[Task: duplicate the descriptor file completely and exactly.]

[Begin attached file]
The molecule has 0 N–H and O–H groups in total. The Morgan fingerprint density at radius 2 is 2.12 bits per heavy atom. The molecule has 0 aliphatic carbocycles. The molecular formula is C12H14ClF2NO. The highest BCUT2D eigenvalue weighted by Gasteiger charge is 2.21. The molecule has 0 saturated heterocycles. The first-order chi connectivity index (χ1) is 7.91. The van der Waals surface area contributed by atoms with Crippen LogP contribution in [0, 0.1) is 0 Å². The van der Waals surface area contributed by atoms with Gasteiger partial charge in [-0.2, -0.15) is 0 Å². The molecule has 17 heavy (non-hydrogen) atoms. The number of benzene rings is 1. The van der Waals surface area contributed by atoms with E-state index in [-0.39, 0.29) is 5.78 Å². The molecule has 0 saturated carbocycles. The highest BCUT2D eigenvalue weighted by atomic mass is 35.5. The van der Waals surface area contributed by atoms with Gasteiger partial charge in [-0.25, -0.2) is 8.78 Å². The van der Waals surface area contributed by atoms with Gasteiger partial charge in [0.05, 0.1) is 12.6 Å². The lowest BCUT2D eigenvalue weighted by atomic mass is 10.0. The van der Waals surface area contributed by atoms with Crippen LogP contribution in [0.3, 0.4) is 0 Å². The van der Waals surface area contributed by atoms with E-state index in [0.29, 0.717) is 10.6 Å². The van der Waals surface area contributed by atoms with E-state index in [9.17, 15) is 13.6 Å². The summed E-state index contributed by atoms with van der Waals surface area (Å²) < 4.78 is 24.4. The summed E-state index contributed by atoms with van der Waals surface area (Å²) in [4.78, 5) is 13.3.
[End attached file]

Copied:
The molecule has 0 N–H and O–H groups in total. The Morgan fingerprint density at radius 2 is 2.12 bits per heavy atom. The molecule has 0 aliphatic carbocycles. The molecular formula is C12H14ClF2NO. The highest BCUT2D eigenvalue weighted by Gasteiger charge is 2.21. The molecule has 0 saturated heterocycles. The first-order chi connectivity index (χ1) is 7.91. The van der Waals surface area contributed by atoms with Crippen LogP contribution in [0, 0.1) is 0 Å². The van der Waals surface area contributed by atoms with Gasteiger partial charge in [-0.2, -0.15) is 0 Å². The molecule has 17 heavy (non-hydrogen) atoms. The number of benzene rings is 1. The van der Waals surface area contributed by atoms with E-state index in [-0.39, 0.29) is 5.78 Å². The molecule has 0 saturated carbocycles. The highest BCUT2D eigenvalue weighted by atomic mass is 35.5. The van der Waals surface area contributed by atoms with Gasteiger partial charge in [-0.25, -0.2) is 8.78 Å². The van der Waals surface area contributed by atoms with Gasteiger partial charge in [0.05, 0.1) is 12.6 Å². The lowest BCUT2D eigenvalue weighted by atomic mass is 10.0. The van der Waals surface area contributed by atoms with Crippen LogP contribution in [0.3, 0.4) is 0 Å². The van der Waals surface area contributed by atoms with E-state index in [0.29, 0.717) is 10.6 Å². The van der Waals surface area contributed by atoms with E-state index in [9.17, 15) is 13.6 Å². The summed E-state index contributed by atoms with van der Waals surface area (Å²) < 4.78 is 24.4. The summed E-state index contributed by atoms with van der Waals surface area (Å²) in [4.78, 5) is 13.3.